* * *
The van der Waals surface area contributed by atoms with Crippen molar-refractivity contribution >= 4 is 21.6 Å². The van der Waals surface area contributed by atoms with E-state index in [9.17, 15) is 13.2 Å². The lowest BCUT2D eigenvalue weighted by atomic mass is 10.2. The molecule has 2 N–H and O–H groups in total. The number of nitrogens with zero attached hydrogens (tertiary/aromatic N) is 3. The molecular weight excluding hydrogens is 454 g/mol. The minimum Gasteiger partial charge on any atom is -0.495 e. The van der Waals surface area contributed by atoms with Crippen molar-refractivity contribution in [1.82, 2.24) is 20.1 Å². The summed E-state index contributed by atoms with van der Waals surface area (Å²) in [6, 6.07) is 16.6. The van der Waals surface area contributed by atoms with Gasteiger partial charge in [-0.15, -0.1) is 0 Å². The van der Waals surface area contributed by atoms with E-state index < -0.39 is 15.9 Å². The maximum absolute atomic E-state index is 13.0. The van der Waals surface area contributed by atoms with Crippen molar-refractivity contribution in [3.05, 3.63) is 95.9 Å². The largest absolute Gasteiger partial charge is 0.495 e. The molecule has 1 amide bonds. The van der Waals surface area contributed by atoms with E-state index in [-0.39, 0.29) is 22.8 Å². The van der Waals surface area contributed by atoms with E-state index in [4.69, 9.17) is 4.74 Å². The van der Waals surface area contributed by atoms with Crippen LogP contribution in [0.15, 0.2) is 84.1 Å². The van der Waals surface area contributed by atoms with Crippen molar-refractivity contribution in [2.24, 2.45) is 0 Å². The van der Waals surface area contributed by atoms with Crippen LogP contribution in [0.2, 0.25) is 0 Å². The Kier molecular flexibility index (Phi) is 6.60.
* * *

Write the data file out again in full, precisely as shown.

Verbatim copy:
The van der Waals surface area contributed by atoms with Crippen molar-refractivity contribution >= 4 is 21.6 Å². The van der Waals surface area contributed by atoms with E-state index in [9.17, 15) is 13.2 Å². The lowest BCUT2D eigenvalue weighted by atomic mass is 10.2. The molecule has 2 N–H and O–H groups in total. The number of nitrogens with zero attached hydrogens (tertiary/aromatic N) is 3. The molecular weight excluding hydrogens is 454 g/mol. The minimum Gasteiger partial charge on any atom is -0.495 e. The van der Waals surface area contributed by atoms with Crippen molar-refractivity contribution in [1.82, 2.24) is 20.1 Å². The summed E-state index contributed by atoms with van der Waals surface area (Å²) in [6, 6.07) is 16.6. The van der Waals surface area contributed by atoms with Gasteiger partial charge in [-0.15, -0.1) is 0 Å². The van der Waals surface area contributed by atoms with E-state index < -0.39 is 15.9 Å². The maximum absolute atomic E-state index is 13.0. The van der Waals surface area contributed by atoms with Crippen molar-refractivity contribution in [3.05, 3.63) is 95.9 Å². The largest absolute Gasteiger partial charge is 0.495 e. The molecule has 1 amide bonds. The van der Waals surface area contributed by atoms with E-state index in [-0.39, 0.29) is 22.8 Å². The van der Waals surface area contributed by atoms with E-state index in [4.69, 9.17) is 4.74 Å². The van der Waals surface area contributed by atoms with Crippen LogP contribution in [0.15, 0.2) is 84.1 Å². The van der Waals surface area contributed by atoms with Crippen molar-refractivity contribution in [2.24, 2.45) is 0 Å². The van der Waals surface area contributed by atoms with Crippen LogP contribution in [0.2, 0.25) is 0 Å². The Kier molecular flexibility index (Phi) is 6.60.